Product Liability

Greenville, SC Product Liability Lawyers

Filing a Defective Product Claim in South Carolina 

Product manufacturers and distributors have a responsibility to the public: they must create and sell products that are reasonably safe for consumer use. Products that do contain inherent risks must have labels clearly warning users of these risks. When products do not meet these requirements, they are typically considered “defective,” and manufacturers, distributors, and other responsible parties can be held liable. 

If you were injured by a dangerous or defective product, reach out to Hart David Carson right away. Our Greenville, SC product liability lawyers can help you understand your legal rights and options, including your right to seek fair compensation for your damages. We have the resources to go up against major manufacturers, insurance companies, and other powerful entities—and we know what it takes to win. To date, we have secured millions of dollars for our clients; learn how we can help you with your claim today during a free consultation.

Call (864) 971-3795 or contact us online to get started. Hablamos español. 

What Makes a Product Defective? 

A product is considered defective when it fails to perform as intended, poses an unreasonable risk of injury to the user, or does not have the proper labels to warn users of potential risks. 

There are three ways in which a product can be defective:

  • Design: A product has a defective design if it was created in such a way that it poses an inherent and unreasonable risk of injury to the user, even when used correctly and as intended. For example, a power tool that does not have any safety guards would likely have a defective design.
  • Manufacturing: If a product is properly designed, but a flaw is introduced during the production stage, it likely has a manufacturing defect. Examples of manufacturing defects include missing or broken parts, improperly installed components, or contaminated products.
  • Labeling: Labeling defects occur when a product is missing or has incomplete information regarding its safe use. This includes insufficient safety instructions, incomplete lists of possible side effects, or missing warnings. Products that are marketed for off-label uses can also have labeling defects. Examples include anti-nausea medications prescribed to treat morning sickness in pregnant women, despite having never been adequately tested for safe use during pregnancy.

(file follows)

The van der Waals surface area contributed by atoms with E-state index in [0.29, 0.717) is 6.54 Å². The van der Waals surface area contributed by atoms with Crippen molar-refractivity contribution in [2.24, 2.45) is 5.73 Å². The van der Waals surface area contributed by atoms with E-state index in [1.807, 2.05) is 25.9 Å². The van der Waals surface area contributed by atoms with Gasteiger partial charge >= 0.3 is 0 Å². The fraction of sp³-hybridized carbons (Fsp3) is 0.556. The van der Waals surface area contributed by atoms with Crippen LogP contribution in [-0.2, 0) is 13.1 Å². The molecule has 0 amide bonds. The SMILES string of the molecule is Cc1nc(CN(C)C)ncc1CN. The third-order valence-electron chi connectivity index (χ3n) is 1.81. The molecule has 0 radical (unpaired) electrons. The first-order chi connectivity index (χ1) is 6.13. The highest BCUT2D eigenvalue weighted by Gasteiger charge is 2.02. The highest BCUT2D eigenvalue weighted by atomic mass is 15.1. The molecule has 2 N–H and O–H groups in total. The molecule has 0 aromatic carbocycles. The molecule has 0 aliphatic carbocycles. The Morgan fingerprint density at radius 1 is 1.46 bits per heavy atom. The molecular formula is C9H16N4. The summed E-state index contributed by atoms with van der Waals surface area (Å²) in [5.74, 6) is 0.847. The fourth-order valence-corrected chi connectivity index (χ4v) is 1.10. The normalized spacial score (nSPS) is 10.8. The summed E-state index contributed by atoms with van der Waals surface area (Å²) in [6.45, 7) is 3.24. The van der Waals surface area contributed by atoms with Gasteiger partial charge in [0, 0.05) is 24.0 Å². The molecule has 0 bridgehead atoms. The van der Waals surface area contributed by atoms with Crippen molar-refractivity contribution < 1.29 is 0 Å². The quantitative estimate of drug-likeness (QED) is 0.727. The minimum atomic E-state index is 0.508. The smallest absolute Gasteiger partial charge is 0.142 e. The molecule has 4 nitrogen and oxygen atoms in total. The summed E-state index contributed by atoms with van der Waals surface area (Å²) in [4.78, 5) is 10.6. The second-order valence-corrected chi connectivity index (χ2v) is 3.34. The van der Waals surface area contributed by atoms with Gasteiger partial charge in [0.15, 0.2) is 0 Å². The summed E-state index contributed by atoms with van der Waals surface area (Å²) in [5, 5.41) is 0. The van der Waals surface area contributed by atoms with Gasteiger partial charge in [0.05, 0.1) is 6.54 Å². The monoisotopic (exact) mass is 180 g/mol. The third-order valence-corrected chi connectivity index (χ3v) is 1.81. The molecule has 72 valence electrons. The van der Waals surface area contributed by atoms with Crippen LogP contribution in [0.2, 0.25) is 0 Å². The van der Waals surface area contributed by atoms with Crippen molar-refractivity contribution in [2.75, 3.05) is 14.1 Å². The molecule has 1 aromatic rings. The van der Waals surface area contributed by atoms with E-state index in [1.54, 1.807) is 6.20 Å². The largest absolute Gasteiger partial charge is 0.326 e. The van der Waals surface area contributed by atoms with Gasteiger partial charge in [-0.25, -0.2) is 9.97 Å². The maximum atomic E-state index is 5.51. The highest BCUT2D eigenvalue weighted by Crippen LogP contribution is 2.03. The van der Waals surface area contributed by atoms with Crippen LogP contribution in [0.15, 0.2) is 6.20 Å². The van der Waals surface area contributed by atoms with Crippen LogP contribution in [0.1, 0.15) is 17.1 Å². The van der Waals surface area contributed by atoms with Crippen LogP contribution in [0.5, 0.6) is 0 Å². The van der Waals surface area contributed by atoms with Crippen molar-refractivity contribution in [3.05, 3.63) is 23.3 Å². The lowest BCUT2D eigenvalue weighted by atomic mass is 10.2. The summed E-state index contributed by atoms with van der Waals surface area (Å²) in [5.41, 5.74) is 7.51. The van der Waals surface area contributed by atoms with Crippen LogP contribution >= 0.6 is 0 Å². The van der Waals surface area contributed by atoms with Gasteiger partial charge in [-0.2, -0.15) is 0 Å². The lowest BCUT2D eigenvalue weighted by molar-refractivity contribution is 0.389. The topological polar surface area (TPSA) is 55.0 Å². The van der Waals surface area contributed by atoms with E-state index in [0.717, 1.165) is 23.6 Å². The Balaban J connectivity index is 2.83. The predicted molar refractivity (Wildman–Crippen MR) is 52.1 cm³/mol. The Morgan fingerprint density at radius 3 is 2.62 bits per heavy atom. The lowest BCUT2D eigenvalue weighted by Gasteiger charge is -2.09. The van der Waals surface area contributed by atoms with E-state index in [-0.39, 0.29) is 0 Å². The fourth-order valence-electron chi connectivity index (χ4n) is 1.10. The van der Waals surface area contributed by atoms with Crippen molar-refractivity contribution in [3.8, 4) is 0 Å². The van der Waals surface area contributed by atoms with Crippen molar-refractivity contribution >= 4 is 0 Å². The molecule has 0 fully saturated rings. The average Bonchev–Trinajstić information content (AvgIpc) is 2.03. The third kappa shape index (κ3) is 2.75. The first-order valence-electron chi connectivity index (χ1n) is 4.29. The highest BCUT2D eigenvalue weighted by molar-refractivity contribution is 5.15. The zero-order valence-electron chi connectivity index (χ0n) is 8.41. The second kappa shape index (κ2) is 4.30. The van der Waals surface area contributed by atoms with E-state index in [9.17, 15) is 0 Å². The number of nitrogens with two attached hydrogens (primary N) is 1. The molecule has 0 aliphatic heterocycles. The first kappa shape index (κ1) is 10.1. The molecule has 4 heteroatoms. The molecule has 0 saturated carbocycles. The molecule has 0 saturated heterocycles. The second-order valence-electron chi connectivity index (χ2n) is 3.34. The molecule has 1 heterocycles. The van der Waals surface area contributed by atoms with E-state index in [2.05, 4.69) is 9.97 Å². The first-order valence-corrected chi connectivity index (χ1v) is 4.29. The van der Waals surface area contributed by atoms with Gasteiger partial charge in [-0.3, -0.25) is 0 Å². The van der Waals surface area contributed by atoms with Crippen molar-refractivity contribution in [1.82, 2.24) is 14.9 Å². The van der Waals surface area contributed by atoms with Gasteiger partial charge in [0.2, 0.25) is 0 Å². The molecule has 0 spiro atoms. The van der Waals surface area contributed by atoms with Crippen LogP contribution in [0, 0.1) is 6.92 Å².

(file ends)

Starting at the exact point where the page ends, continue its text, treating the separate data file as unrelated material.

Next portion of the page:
By identifying the type of defect a product has, our team is able to better determine who is liable for your damages. While a design defect may establish the manufacturer or creator of the product as the liable party, a labeling defect could be the fault of the distributor or another party. 

Examples of Common Defective Products 

Any type of consumer product can contain a defect, and any type of defect can be hazardous. However, certain products are more often the subject of product liability litigation than others.

Some examples of the most common defective products include: 

  • Vehicles and vehicle parts, such as tires, brakes, airbags, seatbelts, and door latches 
  • Pharmaceutical drugs, over-the-counter medications, and medical devices 
  • Toys, blankets, cribs, car seats, baby formula, and other children’s products 
  • Household appliances, tools, and cleaning materials, including certain chemicals 
  • Agricultural products, such as herbicides and pesticides 
  • Electronics, including computers, cellphones, batteries, chargers, and e-cigarettes 
  • Industrial cleaners, solvents, detergents, and chemicals 
  • Protective equipment, including motorcycle helmets, earplugs, and safety goggles

If you have been injured by any type of defective product, the team at Hart David Carson can help. Our Greenville product liability lawyers have handled all types of defective product litigation; we are ready to fight for you and the fair compensation you deserve. 

Who Is Liable for a Defective Product? 

In many cases, the manufacturer is liable for a defective product. However, other parties involved in the chain of production and distribution could be partly or entirely liable. 

Examples of potentially liable parties include: 

  • Manufacturers
  • Distributors 
  • Sellers 
  • Retailers 
  • Dealers/dealerships
  • Product designers 

At Hart David Carson, we work diligently to determine who is responsible for your damages. Then, we build powerful cases aimed at maximizing your recovery. We have the resources to take on powerful opponents, and our attorneys know what it takes to win. 

How Our Defective Product Lawyers Can Help 

We assist individuals who have suffered life-changing injuries due to all types of defective products. At Hart David Carson, we believe in standing up for consumers’ rights, and we strive to hold liable manufacturers and other parties accountable for the widespread harm they cause when they prioritize profits over public safety. 

As your legal team, we will be there to guide you through the entire process, answering your questions and developing innovative strategies to protect your rights. Our Greenville product liability lawyers truly care about helping you get back on your feet. 

Schedule a complimentary case evaluation with our firm today; call (864) 971-3795 or contact us online to get started.

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